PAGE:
Saturday, April 02, 2011

Nursing home abuse alleged in Niagara

Two employees at a Wheatfield nursing home “joined in humiliating, distressing and violating the dignity” of two residents last April, according to state Department of Health documents obtained Tuesday.
The documents detail a disturbing event at Northgate Health Care Facility wherein one nursing assistant placed two elderly residents suffering from dementia and other mental health ailments in the same bed while another nurse made sexual comments, apparently seeking to spur inappropriate interaction, and taking pictures, the documents state.
Alicia Clemens, a certified nursing assistant, took cell phone camera pictures of the two elderly and impaired clients after she and another employee, Gloria Maxwell, placed them in the same bed together during their shift on April 14. The report concludes that Maxwell and Clemens were acting “for their own entertainment.”
Clemens and Maxwell attempted to convince the pair they were husband and wife, Gretchen Fantauzzi, senior attorney acting on behalf of Commissioner of Health Richard Daines, wrote in her report on the incident.
Using “sexually provocative commentary” to solicit physical contact between the two, Fantauzzi said sufficient evidence exists that Clemens and Maxwell brought the elderly female client, who reportedly suffers from mild retardation and schizophrenia, into the room occupied by an elderly man and his real wife.

Nursing home abuse details released » Local News » Niagara Gazette

CNA Registry Massachusetts

Information and Contacts

Public Information Requests

Massachusetts Department of Public Health - Division of Health Care Quality

99 Chauncy Street, Boston, MA 02111

Phone: (617) 753-8143

License Verification: (617) 753-8192
Should you wish to receive a copy of a portion of the Nurse Aide Registry data, please contact Peter Bilodeau at (617) 753-8140. Information currently available includes name, address and last known employer. Unfortunately, mailing labels are not available. Final requests must be received in writing. A nominal fee will be charged for the processing of the request.

Friday, April 01, 2011

Lawsuit Study on Nursing Homes Released

A study published in the March 31 issue of the New England Journal of
Medicine  included the following findings on Nursing Homes:

Five large U.S. nursing home chains provided information on lawsuits brought against them between 1998 and 2006. Researchers looked at the alleged reason for the suit and the outcome.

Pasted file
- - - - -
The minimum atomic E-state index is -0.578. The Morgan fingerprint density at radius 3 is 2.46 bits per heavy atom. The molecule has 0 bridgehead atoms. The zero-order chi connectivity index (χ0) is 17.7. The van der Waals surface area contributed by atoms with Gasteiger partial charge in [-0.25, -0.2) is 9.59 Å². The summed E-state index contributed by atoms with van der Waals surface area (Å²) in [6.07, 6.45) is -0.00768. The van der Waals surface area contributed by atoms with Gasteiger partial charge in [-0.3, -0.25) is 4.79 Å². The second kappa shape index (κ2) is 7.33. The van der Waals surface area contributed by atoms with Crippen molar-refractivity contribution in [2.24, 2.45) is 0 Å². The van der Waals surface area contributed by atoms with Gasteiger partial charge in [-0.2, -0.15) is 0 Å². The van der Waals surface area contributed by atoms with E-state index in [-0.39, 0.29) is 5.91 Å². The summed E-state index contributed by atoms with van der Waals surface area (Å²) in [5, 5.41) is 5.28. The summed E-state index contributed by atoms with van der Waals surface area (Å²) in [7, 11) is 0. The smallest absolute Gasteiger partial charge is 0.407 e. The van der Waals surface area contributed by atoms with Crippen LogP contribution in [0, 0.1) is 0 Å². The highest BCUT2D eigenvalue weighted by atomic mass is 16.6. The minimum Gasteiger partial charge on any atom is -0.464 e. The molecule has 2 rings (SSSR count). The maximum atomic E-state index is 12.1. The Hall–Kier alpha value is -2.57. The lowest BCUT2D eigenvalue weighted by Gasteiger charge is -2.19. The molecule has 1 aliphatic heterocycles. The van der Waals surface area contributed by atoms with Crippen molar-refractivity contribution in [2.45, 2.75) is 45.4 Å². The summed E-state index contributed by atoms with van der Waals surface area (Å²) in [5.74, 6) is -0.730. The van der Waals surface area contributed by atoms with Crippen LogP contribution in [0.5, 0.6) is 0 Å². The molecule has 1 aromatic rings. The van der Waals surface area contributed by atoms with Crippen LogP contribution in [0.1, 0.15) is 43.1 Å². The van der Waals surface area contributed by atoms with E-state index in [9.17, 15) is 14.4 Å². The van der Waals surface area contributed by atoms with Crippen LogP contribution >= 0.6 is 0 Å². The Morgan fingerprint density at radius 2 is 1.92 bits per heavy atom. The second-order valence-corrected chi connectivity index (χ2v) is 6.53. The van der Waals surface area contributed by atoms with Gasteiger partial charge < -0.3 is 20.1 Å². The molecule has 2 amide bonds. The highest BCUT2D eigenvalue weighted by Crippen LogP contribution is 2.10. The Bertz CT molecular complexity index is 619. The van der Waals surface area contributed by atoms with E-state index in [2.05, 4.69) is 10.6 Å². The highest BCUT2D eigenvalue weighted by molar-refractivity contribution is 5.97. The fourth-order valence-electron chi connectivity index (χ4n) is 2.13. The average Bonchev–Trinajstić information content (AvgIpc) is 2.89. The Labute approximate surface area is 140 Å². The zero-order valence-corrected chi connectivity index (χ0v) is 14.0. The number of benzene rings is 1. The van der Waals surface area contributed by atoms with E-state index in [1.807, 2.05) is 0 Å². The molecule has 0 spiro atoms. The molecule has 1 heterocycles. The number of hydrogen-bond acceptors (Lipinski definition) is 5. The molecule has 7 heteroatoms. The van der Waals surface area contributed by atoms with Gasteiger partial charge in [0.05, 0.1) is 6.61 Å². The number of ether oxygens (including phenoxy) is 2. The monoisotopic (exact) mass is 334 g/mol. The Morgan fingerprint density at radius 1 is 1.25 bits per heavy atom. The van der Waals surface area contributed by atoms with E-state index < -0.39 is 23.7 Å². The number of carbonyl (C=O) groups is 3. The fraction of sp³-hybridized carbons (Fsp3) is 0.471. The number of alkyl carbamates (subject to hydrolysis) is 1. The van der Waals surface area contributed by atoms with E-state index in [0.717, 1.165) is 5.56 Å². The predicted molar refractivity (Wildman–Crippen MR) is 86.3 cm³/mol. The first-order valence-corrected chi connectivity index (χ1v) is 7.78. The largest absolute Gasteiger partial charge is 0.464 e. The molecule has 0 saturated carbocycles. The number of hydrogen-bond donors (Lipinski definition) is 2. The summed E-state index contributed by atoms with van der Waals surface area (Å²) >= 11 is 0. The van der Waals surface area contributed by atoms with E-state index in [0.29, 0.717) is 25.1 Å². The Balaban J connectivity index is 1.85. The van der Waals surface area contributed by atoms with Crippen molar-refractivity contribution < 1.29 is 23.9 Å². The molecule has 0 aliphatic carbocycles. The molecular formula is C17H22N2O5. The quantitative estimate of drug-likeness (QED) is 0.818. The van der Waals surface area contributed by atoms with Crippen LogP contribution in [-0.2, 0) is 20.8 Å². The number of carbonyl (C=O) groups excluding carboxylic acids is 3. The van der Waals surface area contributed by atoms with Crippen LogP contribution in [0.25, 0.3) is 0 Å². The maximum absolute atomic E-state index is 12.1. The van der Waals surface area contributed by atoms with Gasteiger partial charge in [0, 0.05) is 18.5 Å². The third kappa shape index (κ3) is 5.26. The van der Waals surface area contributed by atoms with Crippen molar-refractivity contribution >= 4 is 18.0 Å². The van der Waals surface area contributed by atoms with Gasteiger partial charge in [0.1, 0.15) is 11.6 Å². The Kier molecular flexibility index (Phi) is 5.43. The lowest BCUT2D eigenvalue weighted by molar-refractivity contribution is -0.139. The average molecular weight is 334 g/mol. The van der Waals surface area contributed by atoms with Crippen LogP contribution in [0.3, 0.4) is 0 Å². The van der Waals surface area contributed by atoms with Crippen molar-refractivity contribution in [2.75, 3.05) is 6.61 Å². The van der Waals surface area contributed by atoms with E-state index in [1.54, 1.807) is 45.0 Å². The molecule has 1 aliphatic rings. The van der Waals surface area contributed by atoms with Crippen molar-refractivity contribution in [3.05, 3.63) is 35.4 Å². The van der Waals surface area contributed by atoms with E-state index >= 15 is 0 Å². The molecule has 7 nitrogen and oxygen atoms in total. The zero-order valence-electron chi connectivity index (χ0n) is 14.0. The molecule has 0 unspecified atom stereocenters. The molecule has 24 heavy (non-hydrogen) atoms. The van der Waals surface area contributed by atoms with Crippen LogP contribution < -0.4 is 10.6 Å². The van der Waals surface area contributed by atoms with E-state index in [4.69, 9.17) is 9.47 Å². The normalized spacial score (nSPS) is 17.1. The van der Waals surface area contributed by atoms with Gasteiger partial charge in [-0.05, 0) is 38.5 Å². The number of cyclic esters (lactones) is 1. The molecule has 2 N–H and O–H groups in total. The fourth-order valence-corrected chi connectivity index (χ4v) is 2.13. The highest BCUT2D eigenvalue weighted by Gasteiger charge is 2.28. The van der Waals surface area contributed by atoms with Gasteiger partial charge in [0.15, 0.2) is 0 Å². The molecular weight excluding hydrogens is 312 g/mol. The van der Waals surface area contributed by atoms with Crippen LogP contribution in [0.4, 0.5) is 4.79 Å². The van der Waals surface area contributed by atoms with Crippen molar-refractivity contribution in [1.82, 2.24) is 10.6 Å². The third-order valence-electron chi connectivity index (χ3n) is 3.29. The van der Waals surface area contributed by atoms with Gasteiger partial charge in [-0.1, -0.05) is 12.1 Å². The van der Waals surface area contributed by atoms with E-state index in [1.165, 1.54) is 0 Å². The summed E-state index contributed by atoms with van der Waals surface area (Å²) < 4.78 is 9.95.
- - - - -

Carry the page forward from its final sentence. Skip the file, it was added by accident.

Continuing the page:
During that period, plaintiffs filed 4,716 claims against 1,465 nursing
homes. On average, each nursing home was sued every two years.
The most common Nursing Home harms alleged were fall-related injuries (27 percent) and pressure ulcers or bedsores (16 percent). Other claims were for dehydration,
malnutrition and excessive weight loss, physical or verbal abuse and
medication errors.
Sixty-one percent of the claims resulted in a payment, which averaged
nearly $200,000.
Researchers then analyzed the likelihood of a nursing home being sued based
on 10 measures of quality gleaned from two national databases, including
one that tracks the health of nursing home residents on a monthly basis.
Nursing homes that had the most nurse's aide hours per resident-day -- a
measure of how well staffed a nursing home is -- were also slightly less
likely to get sued, but again, not by much -- 45 percent compared to 41 percent
annually for those with the lowest staffing levels.
One measure for which there was a significant difference in the likelihood
of lawsuits was pressure ulcers or bedsores. Nursing homes with the lowest
pressure ulcer rates had a 6 percent chance of being sued in a given year
because of bedsore-related complaints compared to 11 percent for the
worst-performing nursing homes.
Concluding that lawsuits have little effect on quality of care, the authors
say that other long-term efforts, such as public reporting of nursing home
conditions and performance-based reimbursement schedules, may be needed to
encourage improvements.

Thursday, March 31, 2011

Kara Murphy - Quincy CNA Nursing Aide Sentenced for Abuse

Atrium Abuser Sentenced Wed. 3-30-11. Quincy District Court, Quincy, MA.

Update: April 6, 2011:

Kara Murphy, The Certified Nurse Aid who worked at The Atrium in Quincy,  pleaded guilty in Court to 7 counts of assault and battery on an elderly or disabled person on 3-30-2011.

The DA's office read the abuse charges, the judge asked her if she is pleading guilty to all the details as presented, and Murphy said yes.  The details include punching and slapping one elder victim (H) and assorted acts against others.

The DA's office asked for some jail time to be served.  Defense attorney Karen Wayne asked for time served on house arrest. 

The Judge explained in court the seriousness of crimes, and what pleading guilty means.  Sentence finally handed down was 1 year probation, anger management group, and no work with elderly or children until probation is up, according to a Court observer.
Hamill Law office is currently representing an elder victim of these terrible assaults.